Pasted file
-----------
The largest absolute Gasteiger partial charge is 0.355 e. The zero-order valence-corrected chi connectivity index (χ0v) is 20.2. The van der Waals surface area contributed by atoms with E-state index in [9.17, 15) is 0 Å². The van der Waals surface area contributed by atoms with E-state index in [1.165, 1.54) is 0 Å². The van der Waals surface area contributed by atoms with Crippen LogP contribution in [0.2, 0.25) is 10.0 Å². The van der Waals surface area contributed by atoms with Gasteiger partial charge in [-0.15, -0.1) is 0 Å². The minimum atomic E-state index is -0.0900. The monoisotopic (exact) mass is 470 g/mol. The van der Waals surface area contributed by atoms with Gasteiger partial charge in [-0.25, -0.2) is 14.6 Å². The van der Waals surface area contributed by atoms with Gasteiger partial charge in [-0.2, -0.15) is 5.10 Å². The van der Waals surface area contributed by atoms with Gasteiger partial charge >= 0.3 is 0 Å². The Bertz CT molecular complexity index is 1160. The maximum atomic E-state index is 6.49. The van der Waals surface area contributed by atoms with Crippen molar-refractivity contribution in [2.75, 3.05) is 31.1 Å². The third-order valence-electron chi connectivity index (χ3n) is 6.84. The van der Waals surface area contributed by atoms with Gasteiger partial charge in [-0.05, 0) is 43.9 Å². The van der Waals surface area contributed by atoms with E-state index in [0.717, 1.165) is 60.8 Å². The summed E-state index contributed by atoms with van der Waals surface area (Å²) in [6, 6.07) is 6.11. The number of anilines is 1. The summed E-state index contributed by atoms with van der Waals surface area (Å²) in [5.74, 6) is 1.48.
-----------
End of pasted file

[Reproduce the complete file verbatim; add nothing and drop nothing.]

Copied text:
The largest absolute Gasteiger partial charge is 0.355 e. The zero-order valence-corrected chi connectivity index (χ0v) is 20.2. The van der Waals surface area contributed by atoms with E-state index in [9.17, 15) is 0 Å². The van der Waals surface area contributed by atoms with E-state index in [1.165, 1.54) is 0 Å². The van der Waals surface area contributed by atoms with Crippen LogP contribution in [0.2, 0.25) is 10.0 Å². The van der Waals surface area contributed by atoms with Gasteiger partial charge in [-0.15, -0.1) is 0 Å². The minimum atomic E-state index is -0.0900. The monoisotopic (exact) mass is 470 g/mol. The van der Waals surface area contributed by atoms with Gasteiger partial charge in [-0.25, -0.2) is 14.6 Å². The van der Waals surface area contributed by atoms with Gasteiger partial charge in [-0.2, -0.15) is 5.10 Å². The van der Waals surface area contributed by atoms with Gasteiger partial charge >= 0.3 is 0 Å². The Bertz CT molecular complexity index is 1160. The maximum atomic E-state index is 6.49. The van der Waals surface area contributed by atoms with Crippen molar-refractivity contribution in [2.75, 3.05) is 31.1 Å². The third-order valence-electron chi connectivity index (χ3n) is 6.84. The van der Waals surface area contributed by atoms with Gasteiger partial charge in [-0.05, 0) is 43.9 Å². The van der Waals surface area contributed by atoms with E-state index in [0.717, 1.165) is 60.8 Å². The summed E-state index contributed by atoms with van der Waals surface area (Å²) in [6, 6.07) is 6.11. The number of anilines is 1. The summed E-state index contributed by atoms with van der Waals surface area (Å²) in [5.74, 6) is 1.48.